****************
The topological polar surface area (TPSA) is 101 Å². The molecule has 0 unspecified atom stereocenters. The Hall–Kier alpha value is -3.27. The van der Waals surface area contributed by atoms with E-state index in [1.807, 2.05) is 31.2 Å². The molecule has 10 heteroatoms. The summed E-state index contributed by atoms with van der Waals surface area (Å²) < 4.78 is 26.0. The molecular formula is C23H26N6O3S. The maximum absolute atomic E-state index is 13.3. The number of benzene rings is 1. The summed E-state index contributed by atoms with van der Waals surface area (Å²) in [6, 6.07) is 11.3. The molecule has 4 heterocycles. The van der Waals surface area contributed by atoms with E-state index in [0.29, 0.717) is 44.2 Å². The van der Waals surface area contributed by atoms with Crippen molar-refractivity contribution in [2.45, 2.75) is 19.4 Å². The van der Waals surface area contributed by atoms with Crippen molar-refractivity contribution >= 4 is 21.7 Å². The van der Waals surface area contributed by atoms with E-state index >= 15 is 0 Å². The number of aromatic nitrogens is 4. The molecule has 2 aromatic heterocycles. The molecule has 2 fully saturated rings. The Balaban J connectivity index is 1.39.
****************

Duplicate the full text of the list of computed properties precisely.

The topological polar surface area (TPSA) is 101 Å². The molecule has 0 unspecified atom stereocenters. The Hall–Kier alpha value is -3.27. The van der Waals surface area contributed by atoms with E-state index in [1.807, 2.05) is 31.2 Å². The molecule has 10 heteroatoms. The summed E-state index contributed by atoms with van der Waals surface area (Å²) < 4.78 is 26.0. The molecular formula is C23H26N6O3S. The maximum absolute atomic E-state index is 13.3. The number of benzene rings is 1. The summed E-state index contributed by atoms with van der Waals surface area (Å²) in [6, 6.07) is 11.3. The molecule has 4 heterocycles. The van der Waals surface area contributed by atoms with E-state index in [0.29, 0.717) is 44.2 Å². The van der Waals surface area contributed by atoms with Crippen molar-refractivity contribution in [2.45, 2.75) is 19.4 Å². The van der Waals surface area contributed by atoms with Crippen molar-refractivity contribution >= 4 is 21.7 Å². The van der Waals surface area contributed by atoms with E-state index >= 15 is 0 Å². The number of aromatic nitrogens is 4. The molecule has 2 aromatic heterocycles. The molecule has 2 fully saturated rings. The Balaban J connectivity index is 1.39.